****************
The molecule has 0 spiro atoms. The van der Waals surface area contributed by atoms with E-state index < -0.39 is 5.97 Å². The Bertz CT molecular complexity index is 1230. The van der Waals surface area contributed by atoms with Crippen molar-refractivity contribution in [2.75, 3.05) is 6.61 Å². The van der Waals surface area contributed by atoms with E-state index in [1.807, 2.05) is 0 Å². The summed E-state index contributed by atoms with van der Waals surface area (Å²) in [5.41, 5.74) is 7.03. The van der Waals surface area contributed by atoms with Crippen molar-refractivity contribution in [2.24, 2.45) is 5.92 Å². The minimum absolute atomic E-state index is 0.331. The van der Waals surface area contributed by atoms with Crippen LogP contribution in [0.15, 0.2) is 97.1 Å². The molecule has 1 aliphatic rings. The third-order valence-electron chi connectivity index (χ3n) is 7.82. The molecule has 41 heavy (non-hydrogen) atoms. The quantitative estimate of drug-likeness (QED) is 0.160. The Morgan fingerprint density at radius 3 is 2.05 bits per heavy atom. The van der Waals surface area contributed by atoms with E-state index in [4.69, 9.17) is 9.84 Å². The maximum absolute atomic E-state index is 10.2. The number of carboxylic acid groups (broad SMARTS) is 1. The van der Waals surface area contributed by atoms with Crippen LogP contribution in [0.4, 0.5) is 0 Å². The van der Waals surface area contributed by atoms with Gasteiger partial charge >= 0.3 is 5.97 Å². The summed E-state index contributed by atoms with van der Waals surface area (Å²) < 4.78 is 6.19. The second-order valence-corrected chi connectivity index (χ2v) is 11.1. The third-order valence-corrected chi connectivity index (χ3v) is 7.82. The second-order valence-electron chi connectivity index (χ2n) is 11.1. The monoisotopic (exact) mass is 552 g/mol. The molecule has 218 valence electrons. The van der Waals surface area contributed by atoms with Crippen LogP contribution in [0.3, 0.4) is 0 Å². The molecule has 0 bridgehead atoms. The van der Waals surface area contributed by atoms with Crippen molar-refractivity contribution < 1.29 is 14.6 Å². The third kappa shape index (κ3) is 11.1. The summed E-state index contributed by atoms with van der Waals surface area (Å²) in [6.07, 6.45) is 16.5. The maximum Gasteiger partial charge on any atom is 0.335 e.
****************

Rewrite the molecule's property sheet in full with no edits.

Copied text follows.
The molecule has 0 spiro atoms. The van der Waals surface area contributed by atoms with E-state index < -0.39 is 5.97 Å². The Bertz CT molecular complexity index is 1230. The van der Waals surface area contributed by atoms with Crippen molar-refractivity contribution in [2.75, 3.05) is 6.61 Å². The van der Waals surface area contributed by atoms with E-state index in [1.807, 2.05) is 0 Å². The summed E-state index contributed by atoms with van der Waals surface area (Å²) in [5.41, 5.74) is 7.03. The van der Waals surface area contributed by atoms with Crippen molar-refractivity contribution in [2.24, 2.45) is 5.92 Å². The minimum absolute atomic E-state index is 0.331. The van der Waals surface area contributed by atoms with Crippen LogP contribution in [0.15, 0.2) is 97.1 Å². The molecule has 1 aliphatic rings. The third-order valence-electron chi connectivity index (χ3n) is 7.82. The molecule has 41 heavy (non-hydrogen) atoms. The quantitative estimate of drug-likeness (QED) is 0.160. The Morgan fingerprint density at radius 3 is 2.05 bits per heavy atom. The van der Waals surface area contributed by atoms with E-state index in [4.69, 9.17) is 9.84 Å². The maximum absolute atomic E-state index is 10.2. The number of carboxylic acid groups (broad SMARTS) is 1. The van der Waals surface area contributed by atoms with Crippen LogP contribution in [0.4, 0.5) is 0 Å². The van der Waals surface area contributed by atoms with Gasteiger partial charge >= 0.3 is 5.97 Å². The summed E-state index contributed by atoms with van der Waals surface area (Å²) < 4.78 is 6.19. The second-order valence-corrected chi connectivity index (χ2v) is 11.1. The third-order valence-corrected chi connectivity index (χ3v) is 7.82. The second-order valence-electron chi connectivity index (χ2n) is 11.1. The monoisotopic (exact) mass is 552 g/mol. The molecule has 218 valence electrons. The van der Waals surface area contributed by atoms with Crippen LogP contribution in [0.3, 0.4) is 0 Å². The molecule has 0 bridgehead atoms. The van der Waals surface area contributed by atoms with Crippen molar-refractivity contribution < 1.29 is 14.6 Å². The third kappa shape index (κ3) is 11.1. The summed E-state index contributed by atoms with van der Waals surface area (Å²) in [6.07, 6.45) is 16.5. The maximum Gasteiger partial charge on any atom is 0.335 e.